Sources: A-Rod, union reach out to Yankees, MLB

NEW YORK (AP) — Major League Baseball and

the New York Yankees turned down requests Saturday to meet with Alex

Rodriguez's

camp and the union about the embattled star's expected drug

penalty, two people familiar with the talks told The Associated

Press.

The overtures were made two days before MLB was poised to hand Rodriguez a lengthy suspension for his part in the Biogenesis

case. The two people spoke to the AP on condition of anonymity because no public statements were authorized.

Rodriguez, meanwhile, was in Trenton, N.J.,

playing what could be his last game in a while. He started a double

play, then

drew a walk in the first inning while on a minor league

rehabilitation assignment with the Double-A Thunder. He was scheduled

to be off Sunday.

The All-Star third baseman said Friday night the Yankees' tentative plan was for him to join them in Chicago for Monday night's

game against the White Sox.

Before Rodriguez took the field, his side reached out to the Yankees and union head Michael Weiner contacted MLB Executive

Vice President Rob Manfred. The Yankees and MLB said they had no interest in such talks.

There was always the chance, however, that further negotiations could take place at the last minute.

The New York Post, Daily News and New York Times reported the discussions earlier Saturday.

There hasn't been any definite word on the severity of Rodriguez's looming penalty, with speculation ranging from a lifetime

ban to a suspension through the 2014 season.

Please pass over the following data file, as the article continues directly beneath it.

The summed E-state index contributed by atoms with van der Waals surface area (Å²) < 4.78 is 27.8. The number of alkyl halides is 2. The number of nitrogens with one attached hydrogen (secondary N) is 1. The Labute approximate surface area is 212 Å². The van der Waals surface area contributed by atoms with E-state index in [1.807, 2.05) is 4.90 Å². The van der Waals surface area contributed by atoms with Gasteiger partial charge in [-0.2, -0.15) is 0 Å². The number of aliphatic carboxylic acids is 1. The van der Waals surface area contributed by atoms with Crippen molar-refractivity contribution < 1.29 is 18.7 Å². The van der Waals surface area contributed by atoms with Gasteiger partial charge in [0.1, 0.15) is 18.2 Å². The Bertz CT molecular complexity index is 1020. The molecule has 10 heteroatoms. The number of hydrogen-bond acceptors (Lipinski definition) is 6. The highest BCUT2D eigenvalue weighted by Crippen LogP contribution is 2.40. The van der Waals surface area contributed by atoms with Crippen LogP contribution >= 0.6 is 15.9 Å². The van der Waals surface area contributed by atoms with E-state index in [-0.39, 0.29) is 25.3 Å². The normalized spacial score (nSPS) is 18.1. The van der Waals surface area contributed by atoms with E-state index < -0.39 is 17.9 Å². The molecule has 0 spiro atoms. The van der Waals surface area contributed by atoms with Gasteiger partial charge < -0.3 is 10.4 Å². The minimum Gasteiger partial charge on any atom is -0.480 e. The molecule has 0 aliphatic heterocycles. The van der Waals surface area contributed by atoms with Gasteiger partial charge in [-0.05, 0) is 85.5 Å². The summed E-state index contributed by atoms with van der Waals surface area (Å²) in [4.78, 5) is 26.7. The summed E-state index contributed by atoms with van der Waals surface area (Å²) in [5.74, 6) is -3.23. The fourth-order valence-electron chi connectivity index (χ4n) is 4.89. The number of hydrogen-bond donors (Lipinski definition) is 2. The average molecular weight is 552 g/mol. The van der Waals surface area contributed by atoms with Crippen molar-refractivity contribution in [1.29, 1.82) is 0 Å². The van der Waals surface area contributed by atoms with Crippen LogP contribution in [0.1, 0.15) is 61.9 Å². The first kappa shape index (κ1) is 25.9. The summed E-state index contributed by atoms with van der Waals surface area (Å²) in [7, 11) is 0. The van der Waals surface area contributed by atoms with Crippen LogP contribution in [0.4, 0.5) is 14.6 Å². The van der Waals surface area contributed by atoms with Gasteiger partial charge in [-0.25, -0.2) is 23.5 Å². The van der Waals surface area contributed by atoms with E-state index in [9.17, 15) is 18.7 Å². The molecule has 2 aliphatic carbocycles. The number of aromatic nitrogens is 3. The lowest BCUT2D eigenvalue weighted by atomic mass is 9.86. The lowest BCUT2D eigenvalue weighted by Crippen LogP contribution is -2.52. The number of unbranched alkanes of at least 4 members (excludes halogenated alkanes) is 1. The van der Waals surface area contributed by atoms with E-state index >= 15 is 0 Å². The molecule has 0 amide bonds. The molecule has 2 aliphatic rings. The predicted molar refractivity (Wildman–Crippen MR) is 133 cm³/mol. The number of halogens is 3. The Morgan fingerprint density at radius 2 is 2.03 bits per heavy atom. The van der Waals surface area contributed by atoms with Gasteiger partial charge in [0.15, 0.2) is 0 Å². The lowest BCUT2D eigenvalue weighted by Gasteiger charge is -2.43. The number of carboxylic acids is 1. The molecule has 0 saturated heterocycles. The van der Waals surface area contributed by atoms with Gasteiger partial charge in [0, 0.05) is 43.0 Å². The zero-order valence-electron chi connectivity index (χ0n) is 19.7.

Also possible, according to those familiar with the talks, was a suspension lasting until Aug. 31, 2014, the day before all

teams are permitted to expand their rosters from 25 players to 40.

The 38-year-old Rodriguez hasn't played in the majors this season. The three-time American League MVP is recovering from hip

surgery and a strained quadriceps.

A day after Rodriguez homered for Trenton, Thunder manager Tony Franklin hedged on whether A-Rod was ready to rejoin the majors.

"That's not for me to say," Franklin said. "His swing is getting better. He's running better. He's doing the baseball things

OK right now. But that's a different game up there."

A sellout crowd was expected and a few minutes before the national anthem, A-Rod chatted up fans near the dugout and fist-pumped

a kid, then walked off to have a catch.

Rodriguez caught a knuckling line drive by Reading's first batter and later fielded a grounder and began an inning-ending

double play.

Batting second, Rodriguez walked to the plate to Jay-Z's "On To The Next One" and received a mixture of cheers and boos in

the first. He fouled off a 2-2 pitch before drawing a walk.

Rodriguez slowly went first to third on a

double off the right-field wall and was stranded. He also walked the

next time he

came up while his girlfriend, former pro wrestler Torrie Wilson,

held up her cellphone to video the action from a second-row

seat behind the plate.

In the top of the second, Rodriguez ranged to his right to field a grounder and threw high and wide to second. It was ruled

an infield hit, though he probably would've made the play a few years ago.

The next inning, Rodriguez fielded a slow bouncer down the line and made a strong throw to first to get the out. He heard

loud cheers as he jogged slowly to the dugout, looking around and seemingly taking in the crowd's appreciation.